With cold winds of February keeping us inside, lets take a trip around the world through the books of this reading list. These books feature locations around the world with a twist... Rather than focus on the background of the location, or simple history of the area, these tales will feature the city or country in the title, and will take place in these different locations. You will be taken to far off places without having to leave your seat!
By John P. Marquand
Excerpt from Stopover: Tokyo
However, I am, as it were, talking out of school. You'll understand our aims better after we have lunch and spend an afternoon together on any day you name next week. And on your travels, you'll find out, too, what a swell, alert team of truly dedicated folks we have in Tokyo, Seoul, Hong Kong, Saigon and Thailand.
By, John Bierman and Colin Smith
Winston Churchill thought he was a military genius; others considered him greatly overrated; a few even thought him mad. Almost sixty years after his death at age forty-four in an airplane crash, Orde Wingate remains perhaps the most controversial of all World War II commanders.
Born into a fundamentalist Christian sect and raised in the Cromwellian tradition of Sword and Bible, Wingate was an odd mixture of religious mystic and idealist, combining an unshakable belief in an Old Testament God with an insatiable interest in music, literature, history, philosophy, and the politics of his day. But his overriding and enduring passion was for Zionism, a cause that--although he had no Jewish blood--he embraced when posted to British-ruled Palestine in 1936. There he raised the Special Night Squads, an irregular force that decimated Arab rebel bands and taught a future generation of Israeli generals how to fight. In 1941, Wingate led another guerrilla-style force, this time into Italian-occupied Ethiopia, where he was instrumental in restoring Emperor Haile Selassie to his throne. But the campaign that was to bring him world fame was conducted behind enemy lines in Burma, where his Chindits shattered the myth of Japanese invincibility in jungle fighting, giving Allied morale a much-needed boost at a crucial point in World War II. Throughout his career, Wingate's unconventionality and disdain for the superiors he dismissed as "military apes" marked him as a difficult if not impossible subordinate. He was that, but also, as this vigorous new study reveals, an inspiring leader.
By, Pascal Mercier
Raimund Gregorius teaches classical languages at a Swiss lycée, and lives a life governed by routine. One day, a chance encounter with a Portuguese woman inspires him to question his life—and leads him to an extraordinary book that will open the possibility of changing it. Inspired by the words of Amadeu de Prado, a doctor whose intelligence and magnetism left a mark on everyone who met him and whose principles led him into a confrontation with Salazar’s dictatorship, Gergorius boards a train to Lisbon. As Gregorius becomes fascinated with unlocking the mystery of who Prado was, an extraordinary tale unfolds.
By, Kurt Vonnegut
Galápagos takes the reader back one million years, to A.D. 1986. A simple vacation cruise suddenly becomes an evolutionary journey. Thanks to an apocalypse, a small group of survivors stranded on the Galápagos Islands are about to become the progenitors of a brave, new, and totally different human race. In this inimitable novel, America’ s master satirist looks at our world and shows us all that is sadly, madly awry–and all that is worth saving.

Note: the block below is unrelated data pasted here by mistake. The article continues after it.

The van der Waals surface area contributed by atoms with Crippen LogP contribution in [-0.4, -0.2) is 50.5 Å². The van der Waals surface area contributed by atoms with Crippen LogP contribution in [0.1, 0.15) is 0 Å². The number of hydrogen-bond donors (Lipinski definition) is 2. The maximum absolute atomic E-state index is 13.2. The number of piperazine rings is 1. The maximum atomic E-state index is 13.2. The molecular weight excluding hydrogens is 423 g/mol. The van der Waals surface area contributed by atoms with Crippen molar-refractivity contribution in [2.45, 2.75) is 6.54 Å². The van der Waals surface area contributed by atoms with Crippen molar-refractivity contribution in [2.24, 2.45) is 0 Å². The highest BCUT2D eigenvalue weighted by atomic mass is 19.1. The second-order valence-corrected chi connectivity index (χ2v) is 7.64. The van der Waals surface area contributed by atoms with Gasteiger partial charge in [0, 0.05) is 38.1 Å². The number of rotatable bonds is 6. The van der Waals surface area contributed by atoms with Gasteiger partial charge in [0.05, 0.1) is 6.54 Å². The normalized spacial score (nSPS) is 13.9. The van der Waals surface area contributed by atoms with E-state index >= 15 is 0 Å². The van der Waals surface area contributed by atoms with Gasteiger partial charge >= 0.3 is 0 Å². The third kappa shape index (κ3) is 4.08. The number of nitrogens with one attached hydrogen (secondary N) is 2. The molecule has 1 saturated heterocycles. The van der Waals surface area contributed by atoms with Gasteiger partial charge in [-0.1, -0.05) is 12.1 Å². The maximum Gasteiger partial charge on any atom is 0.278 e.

By, Gwen Florio
Foreign correspondent Lola Wicks is livid. She's been downsized from her Kabul posting. Her editor reassigns her to a stateside suburban beat formerly the province of interns. When she arrives in Montana for some R&R at a friend's cabin, her friend is nowhere in sight.
Anger turns to terror when Lola discovers her friend shot dead. She can't get out of Montana fast enough, until she finds that she can't get out at all. She's held as a potential witness, thwarting her plan to return on her own to Afghanistan to write the stories she's sure will persuade her editors to change their minds.
Her best hope lies in solving the case herself. But the surefooted journalist who deftly negotiated Afghanistan's deadly terrain finds herself frighteningly off-balance in this forgotten corner of her own country, plagued by tensions between the locals and citizens of the nearby Blackfeet Nation.
By, John R.L. Anderson
The island of Nueva is rocked by an earthquake. But is it really a quake or an awesome new weapon?
By, Peter Robb
Delving into Brazil's baroque past, Peter Robb writes about its history of slavery and the richly multicultural but disturbed society that was left in its wake when the practice was abolished in the late nineteenth century. Even today, Brazil is a nation of almost unimaginable distance between its wealthy and its poor, a place of extraordinary levels of crime and violence. It is also one of the most beautiful and seductive places on earth. Using the art, food and the books of its great nineteenth-century writer, Machado de Assis, Robb takes us on a journey into a world like Conrad's "Nostromo". A world so absurdly dramatic, like the current president Lula's fight for power, that it could have come from one of the country's immensely popular TV soap operas, a world where resolution is often only provided by death. Like all the best travel writing, "A Death in Brazil" immerses you deep into the heart of a fascinating country.
By, Sara Paretsky
The pious late-twentieth-century descendants of anti-slavery emigrants worry about maintaining religious superiority over a rival family while launching an active harassment campaign against a Wiccan newcomer, an effort that is challenged by a young man's military service and the birth of a promising cow.
By, Edward Rutherfurd